I'm going to sit here and scrutinize. Don't mind me.
I'm going to sit here and scrutinize. Don't mind me. Photo by Tigger & Catherine Heath on Unsplash

Let's start with the basics: what is FTPS?

FTPS evolved from the widely used File Transfer Protocol (FTP). It provides additional support for the cryptographic protocols Transport Layer Security (TLS) and Secure Sockets Layer (SSL) while maintaining all of the functionality offered by FTP. When using the FTPS protocol, the client and server can be authenticated through FTPS-supported methods such as client and server certificates. Furthermore, both commands and transferred data can be encrypted over the wire.

There are two separate security methods that may be used to set up FTPS connections: “implicit” and “explicit”.

With the Implicit Method, the entire session is encrypted using TLS encryption. This indicates that if the client doesn’t make the security request instantly, the server is expected to drop the connection. Due to this limitation, the implicit method is most commonly considered deprecated.

As for the alternative Explicit Method, a traditional FTP connection is established and immediately after the connection is made, a secure TLS connection is established. Unlike the implicit method, in the case that the client doesn’t instantly make the security request, it’s the server’s job to either decline the connection or continue with basic FTP processes. Moreover, the client may choose whether or not to encrypt the data channel, and the server can yet again choose either to allow or prohibit insecure requests.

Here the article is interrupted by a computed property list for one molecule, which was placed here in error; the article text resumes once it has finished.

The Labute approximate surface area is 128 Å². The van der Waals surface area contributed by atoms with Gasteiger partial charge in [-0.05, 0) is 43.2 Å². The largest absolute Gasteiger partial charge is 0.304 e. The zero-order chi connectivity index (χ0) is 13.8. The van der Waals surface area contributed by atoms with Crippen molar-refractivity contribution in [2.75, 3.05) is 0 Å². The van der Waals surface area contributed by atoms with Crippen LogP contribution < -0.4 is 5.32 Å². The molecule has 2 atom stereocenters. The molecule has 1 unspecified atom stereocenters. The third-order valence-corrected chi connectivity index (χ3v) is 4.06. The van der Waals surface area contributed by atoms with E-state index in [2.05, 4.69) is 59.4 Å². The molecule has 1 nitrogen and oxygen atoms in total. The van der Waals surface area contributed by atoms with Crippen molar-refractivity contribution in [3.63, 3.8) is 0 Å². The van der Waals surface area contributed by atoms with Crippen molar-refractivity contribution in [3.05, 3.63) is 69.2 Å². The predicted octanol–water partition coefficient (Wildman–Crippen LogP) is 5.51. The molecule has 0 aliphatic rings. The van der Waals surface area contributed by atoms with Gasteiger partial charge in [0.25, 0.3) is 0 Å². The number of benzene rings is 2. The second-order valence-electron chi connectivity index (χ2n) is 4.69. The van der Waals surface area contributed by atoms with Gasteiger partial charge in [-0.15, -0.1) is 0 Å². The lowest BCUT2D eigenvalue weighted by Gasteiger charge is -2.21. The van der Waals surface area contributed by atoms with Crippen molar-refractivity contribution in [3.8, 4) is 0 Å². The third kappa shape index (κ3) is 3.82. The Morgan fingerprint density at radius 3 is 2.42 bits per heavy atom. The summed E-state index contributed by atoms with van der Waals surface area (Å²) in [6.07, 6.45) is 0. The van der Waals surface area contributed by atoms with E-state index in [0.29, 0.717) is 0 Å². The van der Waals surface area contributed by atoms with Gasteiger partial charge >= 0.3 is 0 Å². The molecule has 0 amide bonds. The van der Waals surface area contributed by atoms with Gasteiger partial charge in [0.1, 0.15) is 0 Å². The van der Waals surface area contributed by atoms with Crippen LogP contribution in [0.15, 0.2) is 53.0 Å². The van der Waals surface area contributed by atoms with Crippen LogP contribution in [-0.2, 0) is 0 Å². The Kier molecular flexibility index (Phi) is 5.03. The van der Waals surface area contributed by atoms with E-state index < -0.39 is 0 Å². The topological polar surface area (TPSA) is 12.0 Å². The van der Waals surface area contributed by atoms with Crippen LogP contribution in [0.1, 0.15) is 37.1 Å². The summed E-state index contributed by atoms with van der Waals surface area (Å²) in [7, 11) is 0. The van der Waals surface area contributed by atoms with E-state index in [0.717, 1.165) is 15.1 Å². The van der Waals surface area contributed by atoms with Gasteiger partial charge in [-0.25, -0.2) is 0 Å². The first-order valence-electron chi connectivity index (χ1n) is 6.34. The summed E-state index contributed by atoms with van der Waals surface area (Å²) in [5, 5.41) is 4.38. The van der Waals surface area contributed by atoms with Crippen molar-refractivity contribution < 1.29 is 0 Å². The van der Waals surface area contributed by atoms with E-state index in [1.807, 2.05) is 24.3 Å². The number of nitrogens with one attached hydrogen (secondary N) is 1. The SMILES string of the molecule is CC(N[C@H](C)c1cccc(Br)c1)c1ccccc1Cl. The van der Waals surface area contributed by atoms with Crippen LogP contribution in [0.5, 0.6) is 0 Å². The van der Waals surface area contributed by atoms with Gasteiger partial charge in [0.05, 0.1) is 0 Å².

We can call it likes and dislikes, if you'd like.
We can call it likes and dislikes, if you'd like. Image by Tumisu from Pixabay 

FTPS pros

  • If compliance is imperative for your organization, FTPS meets various compliance requirements, such as: PCI DSS, HIPAA, HITECH, SOX, and data privacy laws.
  • FTPS adds a critical security layer to the legacy FTP.
  • All modern clients support FTPS.
  • You can relatively easily set up an FTPS server as part of IIS on Windows servers or by installing 3rd party servers.

FTPS cons

  • FTPS makes use of multiple ports, which makes the management of networking and security problematic when it comes to configuring firewalls and NATs.
  • Linux and Mac don't come bundled with FTP or FTPS clients or servers.

Now that you know a little bit more about FTPS and how it works, it’s time to answer the question at hand - Is FTPS still relevant?

And the verdict is...
And the verdict is... Photo by Sora Shimazaki from Pexels

Yes, FTPS is still relevant

As business requirements for security become a prime standard in many industries, many organizations are abandoning the old data transfer methods (such as FTP) and are looking for the ultimate way to securely transfer their sensitive files. For many FTP users, moving up to FTPS was a natural step. We know it's a popular choice, but is it the best choice?

What about SFTP, you ask?

SFTP is a different secure file transfer protocol that was built from the ground up and is an even more popular option than FTPS. What if you could enjoy the best of both worlds and utilize both protocols at the same time? Better yet - let’s throw in the benefits of Amazon S3 in there too ;the HTTPS-based protocol and the most durable and cost effective cloud storage to the deal.

SFTP To Go is a fully managed SFTP as a service that offers you the option to manage your files through SFTP and FTPS endpoints as well as an Amazon S3 endpoint, so why not have it all?